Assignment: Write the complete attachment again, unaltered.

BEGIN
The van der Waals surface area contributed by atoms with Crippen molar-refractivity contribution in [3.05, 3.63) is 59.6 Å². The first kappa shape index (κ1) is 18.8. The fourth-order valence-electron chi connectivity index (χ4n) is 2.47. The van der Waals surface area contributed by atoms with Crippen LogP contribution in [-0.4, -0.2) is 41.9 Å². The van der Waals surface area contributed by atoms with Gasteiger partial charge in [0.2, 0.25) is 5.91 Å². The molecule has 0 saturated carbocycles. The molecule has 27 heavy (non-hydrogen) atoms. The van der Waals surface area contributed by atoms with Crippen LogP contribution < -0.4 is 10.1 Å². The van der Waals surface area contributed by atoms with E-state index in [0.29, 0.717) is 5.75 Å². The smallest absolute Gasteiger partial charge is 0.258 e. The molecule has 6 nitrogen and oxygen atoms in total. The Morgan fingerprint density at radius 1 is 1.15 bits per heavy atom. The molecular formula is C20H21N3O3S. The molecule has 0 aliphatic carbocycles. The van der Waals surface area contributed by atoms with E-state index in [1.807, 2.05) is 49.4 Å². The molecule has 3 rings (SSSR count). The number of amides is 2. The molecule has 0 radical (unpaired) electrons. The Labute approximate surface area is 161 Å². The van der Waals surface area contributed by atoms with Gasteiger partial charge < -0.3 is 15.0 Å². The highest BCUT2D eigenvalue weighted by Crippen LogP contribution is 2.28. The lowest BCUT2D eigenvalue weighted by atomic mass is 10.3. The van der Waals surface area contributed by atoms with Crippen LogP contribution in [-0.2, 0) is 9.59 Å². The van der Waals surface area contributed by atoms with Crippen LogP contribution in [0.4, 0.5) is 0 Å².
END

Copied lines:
The van der Waals surface area contributed by atoms with Crippen molar-refractivity contribution in [3.05, 3.63) is 59.6 Å². The first kappa shape index (κ1) is 18.8. The fourth-order valence-electron chi connectivity index (χ4n) is 2.47. The van der Waals surface area contributed by atoms with Crippen LogP contribution in [-0.4, -0.2) is 41.9 Å². The van der Waals surface area contributed by atoms with Gasteiger partial charge in [0.2, 0.25) is 5.91 Å². The molecule has 0 saturated carbocycles. The molecule has 27 heavy (non-hydrogen) atoms. The van der Waals surface area contributed by atoms with Crippen LogP contribution < -0.4 is 10.1 Å². The van der Waals surface area contributed by atoms with E-state index in [0.29, 0.717) is 5.75 Å². The smallest absolute Gasteiger partial charge is 0.258 e. The molecule has 6 nitrogen and oxygen atoms in total. The Morgan fingerprint density at radius 1 is 1.15 bits per heavy atom. The molecular formula is C20H21N3O3S. The molecule has 0 aliphatic carbocycles. The van der Waals surface area contributed by atoms with E-state index in [1.807, 2.05) is 49.4 Å². The molecule has 3 rings (SSSR count). The number of amides is 2. The molecule has 0 radical (unpaired) electrons. The Labute approximate surface area is 161 Å². The van der Waals surface area contributed by atoms with Gasteiger partial charge < -0.3 is 15.0 Å². The highest BCUT2D eigenvalue weighted by Crippen LogP contribution is 2.28. The lowest BCUT2D eigenvalue weighted by atomic mass is 10.3. The van der Waals surface area contributed by atoms with Crippen LogP contribution in [-0.2, 0) is 9.59 Å². The van der Waals surface area contributed by atoms with Crippen LogP contribution in [0.4, 0.5) is 0 Å².